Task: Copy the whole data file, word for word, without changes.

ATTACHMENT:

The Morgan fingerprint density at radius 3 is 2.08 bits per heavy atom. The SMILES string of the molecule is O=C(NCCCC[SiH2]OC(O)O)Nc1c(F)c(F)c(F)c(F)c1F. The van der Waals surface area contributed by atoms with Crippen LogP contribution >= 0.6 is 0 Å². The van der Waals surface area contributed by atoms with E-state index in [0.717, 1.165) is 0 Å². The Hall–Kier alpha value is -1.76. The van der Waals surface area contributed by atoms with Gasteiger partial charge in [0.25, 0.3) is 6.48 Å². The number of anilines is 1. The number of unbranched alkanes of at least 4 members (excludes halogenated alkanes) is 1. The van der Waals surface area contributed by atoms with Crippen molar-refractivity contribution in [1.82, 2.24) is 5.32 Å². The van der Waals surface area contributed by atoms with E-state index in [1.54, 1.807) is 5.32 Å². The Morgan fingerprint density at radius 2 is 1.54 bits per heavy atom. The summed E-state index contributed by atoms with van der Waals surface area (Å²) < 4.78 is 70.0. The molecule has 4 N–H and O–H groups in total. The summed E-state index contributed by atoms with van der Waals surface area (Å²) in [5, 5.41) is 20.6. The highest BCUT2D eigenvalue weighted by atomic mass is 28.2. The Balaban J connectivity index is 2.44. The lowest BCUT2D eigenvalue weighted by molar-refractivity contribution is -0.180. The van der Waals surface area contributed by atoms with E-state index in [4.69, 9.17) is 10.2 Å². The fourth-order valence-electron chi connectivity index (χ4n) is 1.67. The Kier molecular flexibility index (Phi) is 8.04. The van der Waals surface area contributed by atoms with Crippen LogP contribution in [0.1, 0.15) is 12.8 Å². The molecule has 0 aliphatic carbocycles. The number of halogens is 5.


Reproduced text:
The Morgan fingerprint density at radius 3 is 2.08 bits per heavy atom. The SMILES string of the molecule is O=C(NCCCC[SiH2]OC(O)O)Nc1c(F)c(F)c(F)c(F)c1F. The van der Waals surface area contributed by atoms with Crippen LogP contribution >= 0.6 is 0 Å². The van der Waals surface area contributed by atoms with E-state index in [0.717, 1.165) is 0 Å². The Hall–Kier alpha value is -1.76. The van der Waals surface area contributed by atoms with Gasteiger partial charge in [0.25, 0.3) is 6.48 Å². The number of anilines is 1. The number of unbranched alkanes of at least 4 members (excludes halogenated alkanes) is 1. The van der Waals surface area contributed by atoms with Crippen molar-refractivity contribution in [1.82, 2.24) is 5.32 Å². The van der Waals surface area contributed by atoms with E-state index in [1.54, 1.807) is 5.32 Å². The Morgan fingerprint density at radius 2 is 1.54 bits per heavy atom. The summed E-state index contributed by atoms with van der Waals surface area (Å²) < 4.78 is 70.0. The molecule has 4 N–H and O–H groups in total. The summed E-state index contributed by atoms with van der Waals surface area (Å²) in [5, 5.41) is 20.6. The highest BCUT2D eigenvalue weighted by atomic mass is 28.2. The Balaban J connectivity index is 2.44. The lowest BCUT2D eigenvalue weighted by molar-refractivity contribution is -0.180. The van der Waals surface area contributed by atoms with E-state index in [4.69, 9.17) is 10.2 Å². The fourth-order valence-electron chi connectivity index (χ4n) is 1.67. The Kier molecular flexibility index (Phi) is 8.04. The van der Waals surface area contributed by atoms with Crippen LogP contribution in [0.1, 0.15) is 12.8 Å². The molecule has 0 aliphatic carbocycles. The number of halogens is 5.